Søren would come home for lunch because we lived so close to his work (in all honesty the island was so small that rush-hour traffic consisted of one other car on the road). I made salmon mousse for lunch. I baked rosemary bread. I made French onion soup. Louisiana barbecue shrimp. Warm raspberry salad. Duck à l’orange and stuffed mushrooms. I cooked up a storm.
Not everything tasted as it should but between Tobias, my son who was a year old then, and me, we cooked a lot. He would sit on a counter in the kitchen and “help.” He tasted everything I put in front of him. Once he even accidentally bit into a chili and seemed to contemplate the taste even as tears rolled down his face. Today, Tobias is adventurous with food and always orders the “strange” thing on the menu. He will try escargots in Paris; and he will try spaghetti alle vongole in Rome and for his fourteenth birthday, he had lunch with his father at Copenhagen’s famed NOMA, one of the best restaurants in the world. I like to think that while I learned to cook, he learned to eat.
For someone who once had a dubious relationship with food, I have become a bit of a foodie. I went from looking at a piece of steak suspiciously to wanting it medium rare and paired with a glass of Amarone. I went from not understanding that wine goes with food to knowing the kind of wine I want to drink with the food I make. I went from never ever eating to sushi to it becoming a staple in our takeout lives. I went from never eating shellfish to making kick-ass lobster bisque from scratch. I went from curiously looking at Corky’s barbecue ribs in Memphis to having my own special barbecue sauce recipe (with espresso and Chipotle).
And I owe it all to Serving Crazy with Curry and my crazy character, Devi.
Thanks to her and the book, today I can plan a full Italian menu for an upcoming dinner party. I am contemplating a Tiger prawn antipasti; primi: sweet potato gnocchi with truffle shavings and fried sage leaves; secondi: monk fish with leeks in a saffron sauce; and dolce: a blackberry-basil panna cotta. And of course Italian wine to go with each course.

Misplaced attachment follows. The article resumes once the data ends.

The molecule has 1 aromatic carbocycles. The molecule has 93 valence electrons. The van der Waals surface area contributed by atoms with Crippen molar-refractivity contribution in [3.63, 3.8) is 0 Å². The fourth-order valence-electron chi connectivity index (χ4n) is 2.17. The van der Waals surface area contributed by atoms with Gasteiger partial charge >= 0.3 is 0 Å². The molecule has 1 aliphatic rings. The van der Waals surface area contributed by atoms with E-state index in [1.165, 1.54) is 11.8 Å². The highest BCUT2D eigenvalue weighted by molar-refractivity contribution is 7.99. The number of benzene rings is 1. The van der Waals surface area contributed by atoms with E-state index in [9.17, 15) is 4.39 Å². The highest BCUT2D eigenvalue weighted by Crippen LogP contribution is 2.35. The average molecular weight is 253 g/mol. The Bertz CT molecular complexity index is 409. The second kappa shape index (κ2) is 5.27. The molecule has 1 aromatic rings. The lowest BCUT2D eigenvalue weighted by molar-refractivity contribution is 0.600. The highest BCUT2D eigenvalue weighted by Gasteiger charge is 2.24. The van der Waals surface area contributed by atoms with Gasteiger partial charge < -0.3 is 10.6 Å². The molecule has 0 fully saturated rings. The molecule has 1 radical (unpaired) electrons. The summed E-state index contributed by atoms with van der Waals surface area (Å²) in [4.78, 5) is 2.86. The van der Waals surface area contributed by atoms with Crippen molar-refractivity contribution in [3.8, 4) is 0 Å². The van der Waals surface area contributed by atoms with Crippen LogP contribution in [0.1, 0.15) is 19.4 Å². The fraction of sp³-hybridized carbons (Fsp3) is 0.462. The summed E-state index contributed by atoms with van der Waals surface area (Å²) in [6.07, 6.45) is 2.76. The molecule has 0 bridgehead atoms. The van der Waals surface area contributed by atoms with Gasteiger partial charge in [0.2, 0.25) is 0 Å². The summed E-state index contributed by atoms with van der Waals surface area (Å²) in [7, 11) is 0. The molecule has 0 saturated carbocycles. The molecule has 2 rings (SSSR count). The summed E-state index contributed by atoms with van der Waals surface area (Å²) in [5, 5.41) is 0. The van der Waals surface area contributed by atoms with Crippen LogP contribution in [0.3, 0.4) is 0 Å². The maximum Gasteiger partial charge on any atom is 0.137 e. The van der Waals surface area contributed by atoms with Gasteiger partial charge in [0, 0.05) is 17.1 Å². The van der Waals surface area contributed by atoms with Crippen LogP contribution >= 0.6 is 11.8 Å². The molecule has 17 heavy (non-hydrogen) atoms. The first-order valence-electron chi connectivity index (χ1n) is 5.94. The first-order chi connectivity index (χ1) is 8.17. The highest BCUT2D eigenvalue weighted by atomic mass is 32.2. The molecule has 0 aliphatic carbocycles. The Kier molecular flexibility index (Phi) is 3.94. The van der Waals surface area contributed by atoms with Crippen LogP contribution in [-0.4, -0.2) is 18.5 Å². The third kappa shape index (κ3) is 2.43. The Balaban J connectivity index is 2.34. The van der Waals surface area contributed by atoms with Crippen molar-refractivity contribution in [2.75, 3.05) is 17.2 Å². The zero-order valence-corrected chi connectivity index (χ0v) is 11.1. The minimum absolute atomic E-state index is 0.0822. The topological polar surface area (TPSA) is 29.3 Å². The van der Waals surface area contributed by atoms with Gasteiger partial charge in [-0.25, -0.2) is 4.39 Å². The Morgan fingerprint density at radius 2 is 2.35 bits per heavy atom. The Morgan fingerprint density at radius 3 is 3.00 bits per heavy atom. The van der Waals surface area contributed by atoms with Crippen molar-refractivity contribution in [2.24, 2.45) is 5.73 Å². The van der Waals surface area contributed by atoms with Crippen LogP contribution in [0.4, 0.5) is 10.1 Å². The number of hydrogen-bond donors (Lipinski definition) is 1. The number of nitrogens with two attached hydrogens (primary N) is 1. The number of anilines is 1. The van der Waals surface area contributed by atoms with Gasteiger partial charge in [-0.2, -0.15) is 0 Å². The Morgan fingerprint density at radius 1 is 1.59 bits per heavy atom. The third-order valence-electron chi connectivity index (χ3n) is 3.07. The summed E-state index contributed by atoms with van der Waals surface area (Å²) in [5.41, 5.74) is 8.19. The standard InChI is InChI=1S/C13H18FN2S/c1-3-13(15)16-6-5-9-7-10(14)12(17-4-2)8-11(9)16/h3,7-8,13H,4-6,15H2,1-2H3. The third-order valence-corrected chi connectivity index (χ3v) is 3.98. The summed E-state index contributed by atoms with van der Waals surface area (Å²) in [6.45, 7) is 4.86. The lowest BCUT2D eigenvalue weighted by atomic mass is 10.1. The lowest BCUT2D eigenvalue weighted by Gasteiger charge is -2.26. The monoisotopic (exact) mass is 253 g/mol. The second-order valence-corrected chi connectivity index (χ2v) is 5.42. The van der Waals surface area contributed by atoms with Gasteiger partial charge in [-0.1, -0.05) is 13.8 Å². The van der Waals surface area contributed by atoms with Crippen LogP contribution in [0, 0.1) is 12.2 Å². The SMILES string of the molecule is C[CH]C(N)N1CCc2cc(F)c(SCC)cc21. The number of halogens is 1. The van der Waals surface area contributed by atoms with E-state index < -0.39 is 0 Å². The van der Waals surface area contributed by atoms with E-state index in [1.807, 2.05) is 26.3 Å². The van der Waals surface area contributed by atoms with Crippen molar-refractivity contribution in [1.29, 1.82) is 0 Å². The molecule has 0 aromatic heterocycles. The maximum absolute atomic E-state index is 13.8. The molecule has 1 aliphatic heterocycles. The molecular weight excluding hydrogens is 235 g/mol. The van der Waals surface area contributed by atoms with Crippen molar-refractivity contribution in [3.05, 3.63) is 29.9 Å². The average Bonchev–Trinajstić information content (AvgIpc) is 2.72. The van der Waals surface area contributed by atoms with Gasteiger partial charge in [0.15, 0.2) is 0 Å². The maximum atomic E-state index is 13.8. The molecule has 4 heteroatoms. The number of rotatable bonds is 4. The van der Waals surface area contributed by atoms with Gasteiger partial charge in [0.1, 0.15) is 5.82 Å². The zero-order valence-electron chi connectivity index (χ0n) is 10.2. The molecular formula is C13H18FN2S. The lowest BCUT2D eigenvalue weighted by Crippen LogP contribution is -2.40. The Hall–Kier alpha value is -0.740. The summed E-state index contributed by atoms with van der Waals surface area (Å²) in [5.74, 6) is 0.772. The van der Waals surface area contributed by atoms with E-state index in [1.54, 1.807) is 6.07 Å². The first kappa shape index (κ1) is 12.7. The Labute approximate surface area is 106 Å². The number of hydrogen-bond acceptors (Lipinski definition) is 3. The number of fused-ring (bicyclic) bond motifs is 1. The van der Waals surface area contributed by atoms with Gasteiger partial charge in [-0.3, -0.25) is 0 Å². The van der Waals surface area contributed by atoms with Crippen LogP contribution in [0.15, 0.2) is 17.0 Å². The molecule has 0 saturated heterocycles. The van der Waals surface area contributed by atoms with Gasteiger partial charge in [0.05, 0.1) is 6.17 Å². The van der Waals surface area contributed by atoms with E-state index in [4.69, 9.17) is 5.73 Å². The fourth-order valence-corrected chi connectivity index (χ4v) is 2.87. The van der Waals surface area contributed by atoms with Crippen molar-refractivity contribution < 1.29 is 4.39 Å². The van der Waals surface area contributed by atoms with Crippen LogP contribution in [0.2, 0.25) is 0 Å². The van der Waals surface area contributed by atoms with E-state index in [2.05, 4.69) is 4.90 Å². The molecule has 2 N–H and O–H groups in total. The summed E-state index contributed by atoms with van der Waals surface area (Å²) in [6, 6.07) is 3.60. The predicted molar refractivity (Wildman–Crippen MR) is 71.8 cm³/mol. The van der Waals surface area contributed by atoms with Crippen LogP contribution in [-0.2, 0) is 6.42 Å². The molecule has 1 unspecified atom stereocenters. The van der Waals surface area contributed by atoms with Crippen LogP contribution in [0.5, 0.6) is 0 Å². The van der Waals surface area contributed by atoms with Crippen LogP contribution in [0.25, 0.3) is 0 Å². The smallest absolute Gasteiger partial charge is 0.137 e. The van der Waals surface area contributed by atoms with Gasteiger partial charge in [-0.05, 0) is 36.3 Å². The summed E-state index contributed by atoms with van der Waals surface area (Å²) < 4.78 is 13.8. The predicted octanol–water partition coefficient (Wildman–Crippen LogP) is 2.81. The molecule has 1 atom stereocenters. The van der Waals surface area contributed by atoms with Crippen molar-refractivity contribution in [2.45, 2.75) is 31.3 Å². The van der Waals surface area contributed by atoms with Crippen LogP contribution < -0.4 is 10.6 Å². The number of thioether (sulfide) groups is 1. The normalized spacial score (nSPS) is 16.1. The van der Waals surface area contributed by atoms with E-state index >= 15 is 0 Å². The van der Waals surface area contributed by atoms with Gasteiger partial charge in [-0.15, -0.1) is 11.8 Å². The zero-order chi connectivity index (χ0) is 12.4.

Amulya Malladi is the author of six novels, including The Mango Season and Serving Crazy with Curry. Her books have been translated into several languages, including Dutch, German, Spanish, Danish, Romanian, Serbian, and Tamil. Her sixth novel, A House for Happy Mothers, will be released by Amazon’s Lake Union Publishing in June 2016. She lives in Copenhagen with her husband and two sons.
You can connect with Amulya at www.amulyamalladi.com.
Praise for A House for Happy Mothers:
Named a “Summer Book Pick” by
Redbook, Working Mother, SheKnows, and Brit + Co
“Malladi (The Mango Season, 2003) examines India’s surrogacy industry with honesty and grace. This slice of life will touch all women who have struggled with conception and/or poverty. This thought-provoking novel will be a sure hit with book groups.” —Booklist, Starred Review
“Malladi (The Mango Season) writes a poignant novel from two difficult perspectives that spans several complex and often controversial topics. This title would make a great book club selection.” —Library Journal
“A House for Happy Mothers explores the lengths people will go for family. The characters are nuanced and sympathetic, and the dueling perspectives of a surrogate and the biological mother are commendable.” —RT Book Reviews
“The story provides an intriguing glimpse into the surrogate industry and casts light on the emotional toil those involved face.” —The Associated Press
“A feel-good story that warms the heart.” —Redbook
“This thoughtful novel examines India’s surrogacy industry with honesty and grace.” —Brit + Co